In some Swiss regions, a patient visiting a doctor with an ailment may be told to consult a prayer healer to speed recovery or ease pain. Such centuries-old healing traditions remain quite strong, but some observers warn of possible misuse.
Olivier Pochon, who lives in canton Fribourg, says he went to a hospital in canton Valais several years ago with a severe second-degree burn on his leg.
The burn was painful, and the nurse at the hospital gave his father the phone number of a prayer healer who she said could help ease the pain with a technique called “the secret”. Pochon isn’t sure whether the healer’s influence worked, but he says it couldn’t have done any harm. The burn eventually healed and the pain, he says, went away within days.
“They asked my father where it hurt, didn’t ask for many details and then said, okay, I will do what’s necessary,” Pochon says. “It’s something like a prayer, I don’t know. It’s bizarre. They administer the secret for the pain, they say, to ‘put out the fire’.”
The secret is widely practised across the French-speaking region of Switzerland, primarily in the cantons of Fribourg, Jura and Valais. Growing up, Pochon says his father had the contact information for a prayer healer in case of illness or injury.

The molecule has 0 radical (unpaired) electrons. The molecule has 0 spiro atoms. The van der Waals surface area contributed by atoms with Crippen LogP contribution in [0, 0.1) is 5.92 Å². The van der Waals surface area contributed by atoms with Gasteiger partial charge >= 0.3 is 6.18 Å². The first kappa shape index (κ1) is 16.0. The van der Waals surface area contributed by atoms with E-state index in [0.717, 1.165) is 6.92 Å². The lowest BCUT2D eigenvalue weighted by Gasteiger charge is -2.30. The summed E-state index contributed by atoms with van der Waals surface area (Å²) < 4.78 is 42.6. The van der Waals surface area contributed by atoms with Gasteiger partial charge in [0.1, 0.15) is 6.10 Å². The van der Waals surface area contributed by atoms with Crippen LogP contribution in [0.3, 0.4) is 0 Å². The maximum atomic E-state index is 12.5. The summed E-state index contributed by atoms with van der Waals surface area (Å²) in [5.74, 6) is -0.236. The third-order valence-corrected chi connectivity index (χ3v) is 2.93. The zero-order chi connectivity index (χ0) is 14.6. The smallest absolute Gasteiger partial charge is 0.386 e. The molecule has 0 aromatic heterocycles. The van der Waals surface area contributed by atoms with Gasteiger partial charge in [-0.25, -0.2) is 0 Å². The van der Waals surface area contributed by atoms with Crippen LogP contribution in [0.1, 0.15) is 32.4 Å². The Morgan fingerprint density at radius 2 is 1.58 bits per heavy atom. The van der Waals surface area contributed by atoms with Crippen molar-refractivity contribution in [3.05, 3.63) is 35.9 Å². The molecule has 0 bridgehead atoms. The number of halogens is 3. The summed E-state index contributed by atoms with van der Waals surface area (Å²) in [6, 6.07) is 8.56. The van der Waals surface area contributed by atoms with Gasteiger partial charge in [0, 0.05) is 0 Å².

Bernard Zurcher, an artist and active prayer healer from canton Vaud who uses the secret, says he had to prove himself worthy before having the ability to heal handed down to him more than 20 years ago.
“I learned it from a healer who was very well known in the Jura who has since passed away,” Zurcher says. “I had asked her to teach it to me but she didn’t do so right away, she called me several times over the course of three weeks, and one day she told me to come to her and she would explain to me how the secret works.”
Zurcher adds that every healer has a specialty; his are burns, asthma attacks and gout. Every healer also has a preferred technique for administering the secret, and Zurcher uses handwriting analysis. If the case is not too urgent, he asks the patient to write the request on paper and send it to him through the mail. Using that sample, Zurcher administers his healing technique – the details of which are, as its name suggests, kept secret – without ever having seen the patient in person.
Prayer healers are also particularly active in the eastern region of Appenzell.
Roland Inauen, director of the cultural office in canton Appenzell Inner Rhodes, says the tradition dates back centuries and spans across borders, as many of the prayers that prayer healers in Appenzell use today can be found in varying forms from Sicily to northern Germany as well as in texts dating back to the year 1000. Those prayers continue to be passed down to new generations of healers, as each healer is responsible for finding someone to carry on his work.
By tradition, the afflicted party or a relative calls a healer on the phone and describes the ailment. The healer then begins praying for a recovery. Often, healers are also called upon to treat animals, a practice with deep roots in Swiss farming traditions.